After hearing some speeches from our float at the start point of the march (there was a focus on the legal rights that are still unavailable for some in the trans community, the need to make our LGBTI activism global and inclusive, and the specific problems around trans healthcare) we took to the streets to spread our message of trans rights now! The parade was so much fun – we danced our way around central Glasgow and had loads of people watching and waving. It was an amazing opportunity to get to call for trans equality at an event not only attended by many from the LGBTI community, but also watched by hundreds more, who may not be aware of or think about the discrimination that continues to be faced by almost all LGBTI people. We got to be ourselves, have fun, spread our message, and be proud!

After the march, we did the speediest clearing of the float we could, and headed in to the stalls. From ER stall picthere we had a hectic day where we were visited by tonnes of people, some of whom had never heard of us and some more familiar faces! We managed to run out of Equal Recognition postcards as so many people signed up on the day to our call for equality for all trans people. The people signing up were all different ages, cis and trans, knew nothing about it or knew everything about it… it was a really great feeling to know that our call for equality was being heard and that so many people want to support us with it.

So we spent the afternoon chatting with people and letting them know what we do and what we’re working on at the minute and it was loads of fun – everyone was really friendly and it was a great chance to let people know who we are and what we stand for. We gave out lots of info, sold a bunch of trans pride badges, and heard stories from people about how being trans affects their lives. Some people were talking about all of the positive changes in the last few years and how they feel more able to be themselves, whether that’s at work, at home, or popping to the shops. Some people though were telling us about the problems they continue to face due to being trans – discrimination, stereotyping, and a lack of respect. Which is why we all need to keep working hard to make our voices heard and make sure that trans people have the same rights as everyone else, and hopefully we’ll hear less and less of these stories with each new Pride.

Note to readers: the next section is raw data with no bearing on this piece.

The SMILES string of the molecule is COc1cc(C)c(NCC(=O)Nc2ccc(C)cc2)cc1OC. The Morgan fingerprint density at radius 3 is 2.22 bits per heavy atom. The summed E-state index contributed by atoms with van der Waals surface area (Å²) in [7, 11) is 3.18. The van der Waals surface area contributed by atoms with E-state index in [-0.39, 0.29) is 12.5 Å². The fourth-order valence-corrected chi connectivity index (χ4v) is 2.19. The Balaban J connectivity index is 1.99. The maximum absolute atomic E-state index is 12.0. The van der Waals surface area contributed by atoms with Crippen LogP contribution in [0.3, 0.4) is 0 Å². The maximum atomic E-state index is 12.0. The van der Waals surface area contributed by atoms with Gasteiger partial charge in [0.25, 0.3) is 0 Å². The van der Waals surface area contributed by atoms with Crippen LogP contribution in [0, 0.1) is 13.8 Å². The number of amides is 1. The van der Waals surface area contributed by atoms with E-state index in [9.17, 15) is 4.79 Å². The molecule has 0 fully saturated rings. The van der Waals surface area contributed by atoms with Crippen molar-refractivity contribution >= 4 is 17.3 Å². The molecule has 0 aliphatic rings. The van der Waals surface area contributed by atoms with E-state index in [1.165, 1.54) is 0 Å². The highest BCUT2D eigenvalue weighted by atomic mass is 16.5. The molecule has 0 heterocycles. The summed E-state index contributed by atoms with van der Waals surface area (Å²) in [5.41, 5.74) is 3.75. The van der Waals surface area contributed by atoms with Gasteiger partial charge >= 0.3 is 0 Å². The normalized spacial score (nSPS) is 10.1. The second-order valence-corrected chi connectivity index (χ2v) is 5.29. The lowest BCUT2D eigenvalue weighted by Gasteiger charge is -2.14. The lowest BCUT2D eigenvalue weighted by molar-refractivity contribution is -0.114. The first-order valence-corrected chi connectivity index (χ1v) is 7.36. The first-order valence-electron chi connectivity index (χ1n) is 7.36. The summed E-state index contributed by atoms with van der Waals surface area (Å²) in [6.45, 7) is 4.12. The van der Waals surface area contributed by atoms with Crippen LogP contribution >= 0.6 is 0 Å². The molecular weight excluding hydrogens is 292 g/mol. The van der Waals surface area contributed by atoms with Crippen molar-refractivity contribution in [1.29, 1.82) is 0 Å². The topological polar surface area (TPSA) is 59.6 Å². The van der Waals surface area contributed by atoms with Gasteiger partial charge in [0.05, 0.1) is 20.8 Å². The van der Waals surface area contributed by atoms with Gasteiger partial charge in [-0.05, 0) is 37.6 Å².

At 6 o’clock it was time to pack up and head home, so after carrying many many boxes back to the van (thank you so much to our volunteers for helping!) that was us done! Thank you so much to everyone who was there, who volunteered with us, or who came and said hello – the day wouldn’t have been the same without you.

Launch of a UK wide non-binary survey

Scottish Trans Alliance is today launching a UK wide survey for all non-binary people, defined as those:

“identifying as either having a gender which is in-between or beyond the two categories ‘man’ and ‘woman’, as fluctuating between ‘man’ and ‘woman’, or as having no gender, either permanently or some of the time”.

It asks questions on three main subjects: experiences of using services, views on legal gender recognition, and experiences in employment.

The survey will be used to give us a clearer picture of some of the issues being faced by non-binary people in the UK today, and to provide us with real evidence to use in our campaigning and lobbying around improving the rights of all trans people. At the moment, there is little existing literature on some of the specific issues faced by non-binary people beyond what we hear anecdotally from the community – and this is a great opportunity to change that.

If you would like to take the survey, you can do so at this link: https://www.surveymonkey.com/r/nonbinarysurvey

The survey should take around 30 minutes to complete. It will be open for 8 weeks, closing on Tuesday 15th September.

If you have any questions about the survey or would like to request it in a different format, please do get in touch with Vic Valentine by emailing vic@equality-network.org or calling the office on 0131 467 6039

Ask your MSPs to support gender X passports for people who do not identify as men or women

We’re delighted that Alison Johnstone MSP has submitted the following motion in the Scottish Parliament supporting non-gendered passports for non-binary people:

Motion S4M-12970: Alison Johnstone, Lothian, Scottish Green Party, Date Lodged: 21/04/2015
Passports for People who do not Associate with a Particular Gender
That the Parliament recognises that the UK Parliament’s early day motion number 47 relating to the provision of passports to people who do not associate with a particular gender, accumulated 80 signatures; understands the importance to transgender people who are non-binary, and therefore do not identify as male or female, of having passports that reflect their true identity; notes that non-binary people have called on the Labour and Conservative parties to comment on this issue in their manifestos; recognises that a number of other jurisdictions, including Australia and New Zealand, provide their citizens with passports bearing a gender marker other than M or F; believes that, like other trans people, non-binary people have the right to have their gender identity recognised and should therefore be able to obtain passports that reflect the fact that they do not identify as male or female, and urges the next UK Government to consider whether an additional gender marker should be made available on British passports.

Several MSPs have already signed as supporting the motion. It’s really important to raise visibility of non-binary issues so please send a quick email to your local MSPs asking them to sign in support (you can find their contact details at http://www.scottish.parliament.uk/msps.aspx).